It was exactly one decade ago that Twitter co-founder Jack Dorsey posted the world’s first tweet, and now there’s close to half a billion tweets being posted each day. However, there are a few problems that have plagued Twitter over the last ten years that continue to plague it to this day, such as the fact that even though it’s an incredibly important tool for breaking news and live event coverage, the size of its userbase doesn’t reflect that importance. Dorsey, who’s currently serving as the company’s CEO, claims that this is because the majority of Twitter’s users aren’t registered with the service, otherwise its userbase would be close to a billion.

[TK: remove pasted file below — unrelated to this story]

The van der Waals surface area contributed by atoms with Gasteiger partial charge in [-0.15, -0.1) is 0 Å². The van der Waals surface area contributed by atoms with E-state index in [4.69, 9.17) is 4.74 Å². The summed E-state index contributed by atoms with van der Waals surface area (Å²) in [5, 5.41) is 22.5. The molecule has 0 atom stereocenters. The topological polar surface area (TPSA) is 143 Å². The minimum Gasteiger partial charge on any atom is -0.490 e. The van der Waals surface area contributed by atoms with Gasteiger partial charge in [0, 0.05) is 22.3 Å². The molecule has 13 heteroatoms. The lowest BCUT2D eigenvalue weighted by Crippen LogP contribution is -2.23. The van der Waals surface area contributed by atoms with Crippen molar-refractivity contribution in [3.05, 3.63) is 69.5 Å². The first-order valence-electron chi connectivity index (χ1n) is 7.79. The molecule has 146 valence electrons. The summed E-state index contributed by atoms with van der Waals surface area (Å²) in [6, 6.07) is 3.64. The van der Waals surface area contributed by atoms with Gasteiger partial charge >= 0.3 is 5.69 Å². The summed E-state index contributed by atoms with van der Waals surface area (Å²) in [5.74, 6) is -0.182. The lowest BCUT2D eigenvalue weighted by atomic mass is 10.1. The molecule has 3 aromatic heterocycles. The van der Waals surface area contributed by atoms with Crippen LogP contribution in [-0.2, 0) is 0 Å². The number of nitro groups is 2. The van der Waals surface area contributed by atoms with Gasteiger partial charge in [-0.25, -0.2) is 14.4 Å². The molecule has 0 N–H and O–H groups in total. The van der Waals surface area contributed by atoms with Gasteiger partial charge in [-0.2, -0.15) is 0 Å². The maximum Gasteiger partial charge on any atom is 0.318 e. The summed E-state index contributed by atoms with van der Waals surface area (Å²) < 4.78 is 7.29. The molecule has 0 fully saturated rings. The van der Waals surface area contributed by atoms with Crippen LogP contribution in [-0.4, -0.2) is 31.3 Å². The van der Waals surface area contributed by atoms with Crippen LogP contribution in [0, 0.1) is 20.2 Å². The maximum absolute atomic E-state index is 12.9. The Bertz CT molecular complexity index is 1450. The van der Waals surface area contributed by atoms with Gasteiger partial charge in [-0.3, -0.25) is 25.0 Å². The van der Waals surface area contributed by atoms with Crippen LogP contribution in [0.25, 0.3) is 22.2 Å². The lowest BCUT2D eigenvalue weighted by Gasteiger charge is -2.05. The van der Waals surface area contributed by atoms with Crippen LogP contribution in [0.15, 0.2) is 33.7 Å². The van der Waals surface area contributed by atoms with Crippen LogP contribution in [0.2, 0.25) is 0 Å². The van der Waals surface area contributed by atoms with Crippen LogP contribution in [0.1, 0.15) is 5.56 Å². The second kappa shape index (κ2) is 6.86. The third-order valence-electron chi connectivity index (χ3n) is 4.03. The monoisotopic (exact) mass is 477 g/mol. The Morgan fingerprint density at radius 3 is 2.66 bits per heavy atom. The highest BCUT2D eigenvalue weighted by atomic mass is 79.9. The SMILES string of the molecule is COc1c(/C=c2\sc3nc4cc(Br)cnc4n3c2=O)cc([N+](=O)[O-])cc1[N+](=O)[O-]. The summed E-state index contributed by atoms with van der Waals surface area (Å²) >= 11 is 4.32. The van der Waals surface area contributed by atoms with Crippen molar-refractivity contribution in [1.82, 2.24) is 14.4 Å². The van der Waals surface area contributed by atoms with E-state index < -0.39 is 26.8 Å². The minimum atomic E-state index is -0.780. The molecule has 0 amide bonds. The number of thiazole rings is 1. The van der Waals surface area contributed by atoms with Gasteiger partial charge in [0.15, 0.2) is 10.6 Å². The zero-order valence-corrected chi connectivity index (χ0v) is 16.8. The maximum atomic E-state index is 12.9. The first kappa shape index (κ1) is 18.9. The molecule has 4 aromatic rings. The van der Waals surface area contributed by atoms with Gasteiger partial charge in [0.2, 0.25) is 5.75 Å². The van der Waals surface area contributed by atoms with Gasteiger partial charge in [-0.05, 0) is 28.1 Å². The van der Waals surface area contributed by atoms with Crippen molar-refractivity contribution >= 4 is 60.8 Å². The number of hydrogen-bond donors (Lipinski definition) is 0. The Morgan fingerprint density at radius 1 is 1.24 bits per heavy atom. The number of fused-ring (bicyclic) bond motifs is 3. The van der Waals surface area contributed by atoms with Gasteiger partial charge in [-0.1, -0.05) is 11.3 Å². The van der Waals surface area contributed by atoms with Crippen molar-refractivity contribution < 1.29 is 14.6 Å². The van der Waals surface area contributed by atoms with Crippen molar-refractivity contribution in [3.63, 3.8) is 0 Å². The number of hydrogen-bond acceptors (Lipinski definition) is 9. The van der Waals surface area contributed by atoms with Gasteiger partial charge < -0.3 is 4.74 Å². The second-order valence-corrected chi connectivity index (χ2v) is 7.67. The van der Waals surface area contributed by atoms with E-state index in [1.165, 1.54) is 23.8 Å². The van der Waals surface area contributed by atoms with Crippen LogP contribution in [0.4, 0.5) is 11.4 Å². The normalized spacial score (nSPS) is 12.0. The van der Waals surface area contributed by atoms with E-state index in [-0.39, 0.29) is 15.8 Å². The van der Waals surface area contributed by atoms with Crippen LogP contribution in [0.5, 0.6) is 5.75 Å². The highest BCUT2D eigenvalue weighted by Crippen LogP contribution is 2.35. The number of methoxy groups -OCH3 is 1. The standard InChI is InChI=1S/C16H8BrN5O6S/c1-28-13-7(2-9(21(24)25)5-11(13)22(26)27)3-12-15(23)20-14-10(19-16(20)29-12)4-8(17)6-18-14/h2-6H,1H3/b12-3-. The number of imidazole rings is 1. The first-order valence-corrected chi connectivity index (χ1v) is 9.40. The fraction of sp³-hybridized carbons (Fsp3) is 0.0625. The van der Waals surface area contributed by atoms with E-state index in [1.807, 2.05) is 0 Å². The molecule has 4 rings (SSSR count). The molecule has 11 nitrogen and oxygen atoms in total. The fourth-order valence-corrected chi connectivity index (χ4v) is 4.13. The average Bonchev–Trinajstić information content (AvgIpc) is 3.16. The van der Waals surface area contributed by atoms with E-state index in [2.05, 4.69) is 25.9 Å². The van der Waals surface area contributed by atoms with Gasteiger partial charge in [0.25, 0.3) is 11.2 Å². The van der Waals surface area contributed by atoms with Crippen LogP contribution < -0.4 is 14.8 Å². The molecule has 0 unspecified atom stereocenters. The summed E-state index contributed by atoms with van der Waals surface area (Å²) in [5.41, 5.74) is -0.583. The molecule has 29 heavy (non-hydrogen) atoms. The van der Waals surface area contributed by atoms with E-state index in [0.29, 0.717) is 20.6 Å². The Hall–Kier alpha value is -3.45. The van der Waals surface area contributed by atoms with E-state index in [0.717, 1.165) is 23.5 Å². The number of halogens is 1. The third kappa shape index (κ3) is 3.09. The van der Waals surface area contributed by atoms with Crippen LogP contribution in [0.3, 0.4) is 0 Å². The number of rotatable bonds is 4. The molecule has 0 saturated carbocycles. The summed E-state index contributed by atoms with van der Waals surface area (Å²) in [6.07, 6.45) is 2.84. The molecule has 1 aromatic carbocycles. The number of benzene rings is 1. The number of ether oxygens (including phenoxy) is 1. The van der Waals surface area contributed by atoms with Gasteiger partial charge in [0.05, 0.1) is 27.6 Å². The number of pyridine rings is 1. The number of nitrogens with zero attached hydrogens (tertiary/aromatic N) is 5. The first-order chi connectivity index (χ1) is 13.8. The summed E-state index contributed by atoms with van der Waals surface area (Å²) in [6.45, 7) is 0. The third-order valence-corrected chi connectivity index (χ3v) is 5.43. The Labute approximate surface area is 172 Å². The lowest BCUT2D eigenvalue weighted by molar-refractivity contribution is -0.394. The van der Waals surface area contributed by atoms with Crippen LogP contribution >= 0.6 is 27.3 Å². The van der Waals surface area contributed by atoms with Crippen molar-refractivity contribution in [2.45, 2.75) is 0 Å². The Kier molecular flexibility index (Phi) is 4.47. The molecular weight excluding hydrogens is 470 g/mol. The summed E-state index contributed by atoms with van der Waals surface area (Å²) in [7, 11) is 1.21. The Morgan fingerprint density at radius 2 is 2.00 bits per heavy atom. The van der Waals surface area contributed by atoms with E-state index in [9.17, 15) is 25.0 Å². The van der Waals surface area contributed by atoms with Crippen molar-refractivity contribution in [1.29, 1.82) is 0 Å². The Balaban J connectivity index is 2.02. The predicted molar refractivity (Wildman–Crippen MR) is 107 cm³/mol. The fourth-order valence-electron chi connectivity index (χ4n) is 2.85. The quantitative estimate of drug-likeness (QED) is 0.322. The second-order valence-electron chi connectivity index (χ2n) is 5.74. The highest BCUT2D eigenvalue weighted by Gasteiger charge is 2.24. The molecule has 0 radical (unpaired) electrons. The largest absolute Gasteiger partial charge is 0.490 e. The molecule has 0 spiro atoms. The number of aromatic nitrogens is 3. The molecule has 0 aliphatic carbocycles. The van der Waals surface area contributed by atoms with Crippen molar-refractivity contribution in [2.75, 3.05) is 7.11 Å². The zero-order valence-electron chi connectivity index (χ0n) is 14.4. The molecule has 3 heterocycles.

When I was in high school I discovered that a well-timed quip or joke in the classroom could make an entire class – even the teacher – laugh or at least react. It was a kind of skill, the ability to think on my feet and the distance from my brain to my mouth being maybe a millisecond shorter than those around me. It would be 25 years before I connected this relatively minor skill with the perfect digital platform: Twitter. Twitter and I didn’t see eye-to-eye in the early going. I honestly did not even hear about it until almost a year after Jack Dorsey’s famous first tweet. In my defense much of the world was unaware of Twitter until it made its big splash at South by Southwest Interactive in March 2007. That year, it won the Web award. At that time, Twitter didn’t even have a proper mobile app, so news that it won was delivered to everyone via Twitter SMS notifications. As a long-time member of the tech media, I was always on the look-out for the hot new thing. I can’t tell you how many virtual social platforms I signed up for in the mid-90’s and how many social platforms I tried in the early oughts (yes, I was on Friendster) before I found Twitter. If you’ve read my old columns, you know that not only did I not get Twitter. I even predicted its early demise.